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Hannah Van Sickle
Walnut Woods Founder and Executive Director Julie Bishop (L) and Natalia Bystrianyk (R) on Railroad Street in Great Barrington.

On the UN’s International Day for the Elimination of Violence Against Women, local woman envisions a transitional home for women and children fleeing domestic violence

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By Sunday, Nov 25, 2018 Life In the Berkshires 1

Today, Nov. 25, 2018, is the UN’s International Day for the Elimination of Violence Against Women. Julie Bishop shares her vision for Walnut Woods, a transitional housing project for women and children facing domestic violence. 

Great Barrington — Julie Bishop has a rather large item on her holiday wish list this year; if it comes to fruition, she will not be the beneficiary. But she has been in the shoes of those who will benefit, which makes the gift all the more meaningful and impactful. Bishop, a Great Barrington resident and single mother of two, is the Founder and Executive Director of Walnut Woods, a transitional home for courageous women and their children who have left their homes due to domestic violence. 

The roots of this ambitious project run deep and close to Bishop’s heart: in 2011, she left a mentally abusive relationship that had turned violent; in doing do, she experienced first hand the additional trauma of having no place to go — which is why she is choosing to give back, particularly at this auspicious time of year, by harnessing community support to fund a home for five women and their children in time for the holidays.

“Facing homelessness was horrifying for me,” says Bishop. “I couldn’t find an affordable apartment,” she recalls of this time in her life eight years ago. While Bishop survived by sleeping on friends’ couches or at times in her car, the experience brought into sharp focus the lack of affordable housing in Berkshire County. Statewide there are over 8,900 calls per year on the domestic violence hotline asking for shelter. There are fewer than 26 specialized shelters with just over 400 beds in the entire state of Massachusetts to accommodate these calls. Local temporary housing for the homeless is critically full; transitional housing in South Berkshire County is full, including 10 beds at Construct, Inc.; roughly 60 people are currently on waitlists as of this month.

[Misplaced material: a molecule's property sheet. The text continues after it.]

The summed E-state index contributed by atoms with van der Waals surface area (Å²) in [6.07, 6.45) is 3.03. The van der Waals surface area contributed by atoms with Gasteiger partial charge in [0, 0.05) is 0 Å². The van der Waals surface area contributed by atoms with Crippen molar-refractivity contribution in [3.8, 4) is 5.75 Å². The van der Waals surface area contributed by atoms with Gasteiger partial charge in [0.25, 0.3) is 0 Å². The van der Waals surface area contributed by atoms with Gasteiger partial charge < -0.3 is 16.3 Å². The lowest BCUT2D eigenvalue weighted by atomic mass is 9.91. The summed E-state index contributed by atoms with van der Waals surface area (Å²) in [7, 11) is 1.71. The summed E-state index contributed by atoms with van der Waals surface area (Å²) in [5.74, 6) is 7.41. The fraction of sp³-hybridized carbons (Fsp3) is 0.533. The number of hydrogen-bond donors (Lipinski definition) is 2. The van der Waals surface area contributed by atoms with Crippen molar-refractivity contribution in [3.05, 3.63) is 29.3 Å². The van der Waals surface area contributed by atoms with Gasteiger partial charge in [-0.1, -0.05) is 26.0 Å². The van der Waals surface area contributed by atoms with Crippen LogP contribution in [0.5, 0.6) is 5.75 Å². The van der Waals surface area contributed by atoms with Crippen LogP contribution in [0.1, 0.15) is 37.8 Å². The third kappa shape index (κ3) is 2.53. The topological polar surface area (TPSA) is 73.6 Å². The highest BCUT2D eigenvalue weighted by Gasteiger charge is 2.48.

“If I did not have the education I have, I would not have been able to do this on my own — you really have to jump hoops,” Bishop added of the barriers she encountered at every turn. Bishop ultimately began to seek out other women, in similar circumstances, with whom she could partner — not only to share living expenses like rent and utilities, but also to create a sense of community to carry them through challenging times. “We did it one family at a time — to make it work for everyone,” Bishop explains. “Sometimes women came [into our home] by themselves, sometimes women came with children, and they stayed anywhere from three months to a year….and then they would move on.” In short, Bishop made the best of a terribly difficult situation by surrounding herself with others who could understand her plight, and whose plight was familiar to her. She explains, “What helped the women [I met] the most?” she asks before offering an answer. “My belief in them, my support, and my love is what transformed them the most.” It is in part due to this symbiotic — or mutually beneficial relationship — that Bishop is now hoping to replicate her model on a larger scale. 

Walnut Woods was born of Bishop’s own experience living in a rural area where the shortage of affordable housing poses particular challenges for vulnerable families facing isolation, limited transportation, limited access to services, in addition to social stigma. “It’s the isolation,” says Natalia Bystrianyk, another single mother who has faced similar challenges. “You want to isolate yourself because you are embarrassed,” is how she puts it. “And there is a stigma attached with not being able to support yourself — and your family — as well as facing homelessness,” Bishop chimes in. The two women, who are colleagues at the Stanton Home in Great Barrington, can speak not only about the pervasive alienation of single mothers, but also what is needed in order to enable women in these situations to thrive.